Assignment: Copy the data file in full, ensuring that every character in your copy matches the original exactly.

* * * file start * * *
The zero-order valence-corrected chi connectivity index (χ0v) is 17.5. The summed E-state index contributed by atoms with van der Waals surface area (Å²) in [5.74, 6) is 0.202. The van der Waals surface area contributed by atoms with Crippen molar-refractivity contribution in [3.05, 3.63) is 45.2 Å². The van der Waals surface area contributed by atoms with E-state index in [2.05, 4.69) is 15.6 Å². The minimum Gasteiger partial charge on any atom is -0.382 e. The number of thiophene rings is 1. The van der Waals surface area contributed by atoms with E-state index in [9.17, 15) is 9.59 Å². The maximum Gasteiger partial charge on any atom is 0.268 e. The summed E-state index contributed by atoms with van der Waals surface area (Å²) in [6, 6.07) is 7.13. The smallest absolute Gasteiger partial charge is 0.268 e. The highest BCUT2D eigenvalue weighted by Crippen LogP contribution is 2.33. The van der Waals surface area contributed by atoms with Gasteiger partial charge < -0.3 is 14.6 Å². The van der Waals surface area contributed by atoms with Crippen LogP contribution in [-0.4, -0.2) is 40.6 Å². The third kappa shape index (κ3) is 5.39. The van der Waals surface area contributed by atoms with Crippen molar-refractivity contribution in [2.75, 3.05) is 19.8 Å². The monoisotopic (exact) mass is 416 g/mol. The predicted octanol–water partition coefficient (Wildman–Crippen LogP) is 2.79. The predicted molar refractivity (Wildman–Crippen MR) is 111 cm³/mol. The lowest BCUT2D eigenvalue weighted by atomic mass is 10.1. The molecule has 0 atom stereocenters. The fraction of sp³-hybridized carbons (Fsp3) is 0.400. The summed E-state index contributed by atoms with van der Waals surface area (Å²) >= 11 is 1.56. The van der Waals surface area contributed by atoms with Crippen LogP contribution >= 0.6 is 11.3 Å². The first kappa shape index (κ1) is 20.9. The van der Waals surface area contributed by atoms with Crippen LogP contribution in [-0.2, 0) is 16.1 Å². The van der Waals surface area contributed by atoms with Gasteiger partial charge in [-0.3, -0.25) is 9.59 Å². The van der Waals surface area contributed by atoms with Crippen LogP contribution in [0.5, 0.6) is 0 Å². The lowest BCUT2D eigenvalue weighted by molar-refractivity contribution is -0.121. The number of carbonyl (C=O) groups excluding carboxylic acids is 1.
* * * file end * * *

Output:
The zero-order valence-corrected chi connectivity index (χ0v) is 17.5. The summed E-state index contributed by atoms with van der Waals surface area (Å²) in [5.74, 6) is 0.202. The van der Waals surface area contributed by atoms with Crippen molar-refractivity contribution in [3.05, 3.63) is 45.2 Å². The van der Waals surface area contributed by atoms with E-state index in [2.05, 4.69) is 15.6 Å². The minimum Gasteiger partial charge on any atom is -0.382 e. The number of thiophene rings is 1. The van der Waals surface area contributed by atoms with E-state index in [9.17, 15) is 9.59 Å². The maximum Gasteiger partial charge on any atom is 0.268 e. The summed E-state index contributed by atoms with van der Waals surface area (Å²) in [6, 6.07) is 7.13. The smallest absolute Gasteiger partial charge is 0.268 e. The highest BCUT2D eigenvalue weighted by Crippen LogP contribution is 2.33. The van der Waals surface area contributed by atoms with Gasteiger partial charge < -0.3 is 14.6 Å². The van der Waals surface area contributed by atoms with Crippen LogP contribution in [-0.4, -0.2) is 40.6 Å². The third kappa shape index (κ3) is 5.39. The van der Waals surface area contributed by atoms with Crippen molar-refractivity contribution in [2.75, 3.05) is 19.8 Å². The monoisotopic (exact) mass is 416 g/mol. The predicted octanol–water partition coefficient (Wildman–Crippen LogP) is 2.79. The predicted molar refractivity (Wildman–Crippen MR) is 111 cm³/mol. The lowest BCUT2D eigenvalue weighted by atomic mass is 10.1. The molecule has 0 atom stereocenters. The fraction of sp³-hybridized carbons (Fsp3) is 0.400. The summed E-state index contributed by atoms with van der Waals surface area (Å²) >= 11 is 1.56. The van der Waals surface area contributed by atoms with Crippen LogP contribution >= 0.6 is 11.3 Å². The first kappa shape index (κ1) is 20.9. The van der Waals surface area contributed by atoms with Crippen LogP contribution in [-0.2, 0) is 16.1 Å². The van der Waals surface area contributed by atoms with Gasteiger partial charge in [-0.3, -0.25) is 9.59 Å². The van der Waals surface area contributed by atoms with Crippen LogP contribution in [0.5, 0.6) is 0 Å². The lowest BCUT2D eigenvalue weighted by molar-refractivity contribution is -0.121. The number of carbonyl (C=O) groups excluding carboxylic acids is 1.